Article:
This code illustrate how the methods of the StopWatch class achieve their effect by manipulating the internal subobjects. For example, for the StopWatch to start or stop itself in response to one of its buttons being pressed, the ButtonPushed method simply calls the Start() or Stop() method of the Clock subobject. Similarly, the elapsed time of the StopWatch is found simply by querying the value of the Counter subobject.

The constructor for the StopWatch class was not included above, but will be shown in the next section, where the concept of constructing subobjects is considered separately.

Constructing Subobjects

The constructor of an aggregating class must insure that its subobjects are properly initialized. It is expected, for example, that when a StopWatch object is constructed, all of its subobjects are also properly constructed and ready for use.

The constructor for a subobject may be related to the constructor of the aggregating class in one of three ways:

  • independent: The subobject constructor is fixed and independent of the arguments of the aggregating class.
  • direct: The subobject constructor depends directly on one or more arguments of the aggregating class's constructor.
  • indirect: The subobject constructor depends on one or more values computed from the aggregating class's constructor arguments.

These relationships are shown pictorially in the following figure.

Subobject Construction

In the independent case, the subobject has a fixed constructor that does not depend in any way on the construction of the aggregating class. For example, in the StopWatch design, the Counter subobject is always initialized to zero regardless of any other properties of the StopWatch object being constructed. Also the Start button, the Stop button, and the Message are constructed without reference to the StopWatch constructor values.

The direct case is illustrated by the Clock subobject in the StopWatch class. Here, the Clock object's constructor argument, the timer interval, is taken exactly from the StopWatch constructor argument. No change is made in this value.

The indirect case is illustrated by the construction of the Canvas and Panel. The StopWatch constructor has a single Location argument relative to which these two user interface objects are positioned. Assume that the user interface subobjects are positioned as shown in the following figure:

Layout of the StopWatch User-Interface Subobjects

Using the layout picture above, the locations of the user-interface subobjects would be determined as shown in the table below. The computation of the subobject locations involves invoking methods (Xcoord and Ycoord) of the StopWatch constructor argument (where), performing simple addition, and constructing a new (anonymous) Location object.

Location and Shape of User Interface Subobjects
Message: Location(60,10) in Canvas
(shape determined by number of digits)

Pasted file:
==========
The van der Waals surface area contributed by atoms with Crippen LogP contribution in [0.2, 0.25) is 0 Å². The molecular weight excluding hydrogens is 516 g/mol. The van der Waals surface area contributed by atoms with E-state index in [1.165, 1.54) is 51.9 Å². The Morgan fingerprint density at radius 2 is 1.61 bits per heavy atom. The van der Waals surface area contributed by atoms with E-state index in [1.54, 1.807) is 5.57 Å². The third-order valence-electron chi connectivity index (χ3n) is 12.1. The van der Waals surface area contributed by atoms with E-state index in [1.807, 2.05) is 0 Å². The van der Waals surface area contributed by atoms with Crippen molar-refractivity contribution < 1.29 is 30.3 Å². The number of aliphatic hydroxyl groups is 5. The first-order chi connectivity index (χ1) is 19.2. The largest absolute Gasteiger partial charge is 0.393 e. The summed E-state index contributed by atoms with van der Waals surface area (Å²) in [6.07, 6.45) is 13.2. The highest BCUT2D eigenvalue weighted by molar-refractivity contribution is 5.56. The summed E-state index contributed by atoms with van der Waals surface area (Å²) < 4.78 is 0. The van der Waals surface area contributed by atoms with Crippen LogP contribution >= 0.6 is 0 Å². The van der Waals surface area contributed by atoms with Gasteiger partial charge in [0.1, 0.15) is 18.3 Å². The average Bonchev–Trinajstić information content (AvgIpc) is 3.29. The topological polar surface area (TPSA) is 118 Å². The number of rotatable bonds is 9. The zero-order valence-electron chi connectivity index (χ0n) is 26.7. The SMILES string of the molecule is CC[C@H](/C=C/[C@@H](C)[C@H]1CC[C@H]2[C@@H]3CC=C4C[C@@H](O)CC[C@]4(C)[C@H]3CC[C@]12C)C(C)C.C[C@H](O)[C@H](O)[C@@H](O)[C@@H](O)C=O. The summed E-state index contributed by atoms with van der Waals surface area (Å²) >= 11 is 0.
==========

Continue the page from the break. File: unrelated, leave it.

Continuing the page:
StartButton: Location(10,10) in Panel
StopButton: Location( 70,10) in Panel
Canvas: Location(where.Xcoord() + 10, where.Ycoord() + 20) in Frame
Shape(130, 30)
Panel: Location(where.Xcoord() + 10, where.Ycoord() + 60) in Frame
Shape(130, 40)

In C++, the subobject constructors are placed as shown in this general form:

  ClassName::ClassName( <argument list> ) : <subobject constructor list>
       { <body of constructor> }

where <subobject constructor list> is a comma-separated list of constructors for subobjects. This list may contain only constructors for subobjects.

Using the layout decisions made above and the C++ syntax just introduced, the constructor for the StopWatch class can now be written as follows.

StopWatch Class Constructor

Location StartButtonLocation = Location(10,10);
Shape    StartButtonShape    = Shape(50,20);

Location StopButtonLocation  = Location(70,10);
Shape    StopButtonShape     = Shape(50,20);

Location ButtonPanelLocation = Location(10,60);
Shape    ButtonPanelShape    = Shape(130,40);

Location CanvasLocation      = Location(10,20);
Shape    CanvasShape         = Shape(130,30);

Location ClockDisplayLocation= Location(60,10); 

StopWatch::StopWatch(Frame& frame, Location where,
                                   int interval)
: // sub-object constructor list
  clock("StopWatchClock", interval),
  buttonPanel( frame,  "ButtonPanel", 
               Location(where.Xcoord() +
                        where.Ycoord() +


  stopButton ("Stop",  

  canvas     ( frame,  "StopWatchCanvas", 
               Location(where.Xcoord() +
                        where.Ycoord() +

  clockDisplay( "0", ClockDisplayLocation)

{ // constructor body


  1. Add a label (a Message subobject) to the StopWatch class such that the label appears above the existing Message displaying the numeric value of the StopWatch. Add appropriate constructor arguments to the StopWatch constructor to give a character string for the label.

  2. Implement and test the SimpleTimer class described in section 4.2.

  3. Implement and test the InternalTimer class described above.

  4. Modify the StopWatch class so that it gives more control over the layout of the user interface subobjects by using default argument values on the StopWatch constructor.

  5. Implement and test the StopWatchLayout class described above.

  6. Implement and test a modified version of the StopWatch class that allows the layout to be customized by the user without changing the code. This customization should be achieved by reading the layout information from a file when a StopWatch object is constructed.